REPOST: A Name for Pain


I once had a nice chat with an acquaintance about her opinion of The Graduate Wife.  ‘Wonderful’, ‘helpful’, and ‘necessary’ were words that she threw around. She then paused for a moment and started to scuff her feet on the ground. “Sometimes it just seems a bit heavy, actually.” “Heavy?” I slowly questioned, feeling a bit defensive.

 On the way home I reviewed the conversation in my head, ultimately deciding that some of it is heavy. People are writing and sharing from their hearts about some of the hardest things they’ve ever experienced in their lives—so of course it’s going to be heavy. Even so, I found myself wishing for a do-over of our conversation so that I could ask, “Hey, what about our categories like ‘Celebrate’, ‘Food for Thought’, ‘Shuga’ Mommas’, or ‘Beauty and the Budget’? That’s not all heavy stuff, is it?”

And then it hit me.

This blog works because it is a place where heavy things are shared. Freely and safely shared. And even more, we find ourselves being invited into the heaviness of others (many we don’t even know) as we share in their beautiful journeys. Their stories are much like our own. We cry because we feel the stings ourselves; we laugh because it’s just as ridiculous and hilarious in our own lives. (We all know we dream of Keeley’s cat ranch idea every now and again.)

I started thinking about this concept of ‘heaviness’ again last week after a friend who lost her baby during childbirth sent me a beautiful picture of her son’s gravestone, adorned with flowers. They were celebrating their son on what would have been his first birthday. I have only known this amazing woman after she experienced this great loss in her life; I have only known her with great suffering in her personal story.  Still, I find her to be one of the most beautiful people I have met. Her faith has had a huge impact on where she is now, and her story of trust, pain, heartache, grace, and love all mixed together has given me great courage.  Being able to witness her journey through this suffering has been profound. She willingly let me share in her story and welcomed me into her heaviness. Talking about stillborn babies cannot be easy, yet she did; she let me ask questions, and she let me love on her in the process. I’m thankful not to have known suffering as she has, but that doesn’t mean the same pain won’t knock on my door.  I know without a doubt that if I find myself having to experience something as painful as what she has gone through, I will have courage, hope, and ultimately a stronger faith, because she did.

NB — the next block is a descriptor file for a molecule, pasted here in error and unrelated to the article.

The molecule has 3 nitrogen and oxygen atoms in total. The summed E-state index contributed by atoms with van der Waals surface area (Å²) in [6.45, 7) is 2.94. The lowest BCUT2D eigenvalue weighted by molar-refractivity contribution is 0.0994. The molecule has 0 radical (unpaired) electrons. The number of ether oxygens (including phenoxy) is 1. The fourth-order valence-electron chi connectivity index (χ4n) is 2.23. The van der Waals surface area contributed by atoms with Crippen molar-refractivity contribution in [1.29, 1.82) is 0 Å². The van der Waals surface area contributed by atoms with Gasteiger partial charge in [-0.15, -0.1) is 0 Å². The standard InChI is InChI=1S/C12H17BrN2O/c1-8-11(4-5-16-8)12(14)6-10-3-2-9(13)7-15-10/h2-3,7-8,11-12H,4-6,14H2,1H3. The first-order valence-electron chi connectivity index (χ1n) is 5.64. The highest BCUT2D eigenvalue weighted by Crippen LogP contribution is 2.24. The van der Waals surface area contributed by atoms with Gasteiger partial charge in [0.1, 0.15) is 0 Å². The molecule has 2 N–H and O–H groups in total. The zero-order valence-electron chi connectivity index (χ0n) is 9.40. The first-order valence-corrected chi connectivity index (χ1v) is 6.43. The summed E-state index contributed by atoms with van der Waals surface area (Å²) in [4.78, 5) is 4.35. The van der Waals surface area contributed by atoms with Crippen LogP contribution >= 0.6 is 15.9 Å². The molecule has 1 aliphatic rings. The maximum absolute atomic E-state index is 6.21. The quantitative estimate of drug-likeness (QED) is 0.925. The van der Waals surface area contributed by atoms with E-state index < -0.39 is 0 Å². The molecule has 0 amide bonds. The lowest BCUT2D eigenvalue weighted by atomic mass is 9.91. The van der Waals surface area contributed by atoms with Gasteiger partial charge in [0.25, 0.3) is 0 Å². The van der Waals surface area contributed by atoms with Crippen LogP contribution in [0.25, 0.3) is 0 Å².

She gave me a name to put with pain: her name and her story. And this, in turn, gives me courage to face the unknown ahead of me.

I feel the same about Mandy sharing about her miscarriage, or about Katherine sharing about her stroke, or about Sarah sharing about the pain and reality of sacrificing dreams for the sake of another.  I have a name to connect to pain, and I have found strength and courage in simply knowing these names, and in knowing these stories.  It’s been a gift to be able to read the stories of those a few steps ahead of me—to know that there are awesome and awful times ahead, but that I will make it through those seasons.

I hope The Graduate Wife is a place where you are able to put names and stories to pain and suffering. And perhaps such intimacy will grant you courage for the future ahead. And if you haven’t stepped out with a story of your own, whether sorrowful or joyful, please feel free share some of your story with us. Share the heavy and the light. It’s a real gift to have this space to do so.


{p.s. I totally just scribbled out the names at the top of this post.  I apologize to my friends (virtual ones too!) if I listed your name and wrote it out a bit sloppy.}


One thought on “REPOST: A Name for Pain

  1. If we didn’t feel pain, we wouldn’t be nearly as happy when we felt relief. And if we were never sad we wouldn’t know how wonderful it is to be happy. Keep sharing it all!

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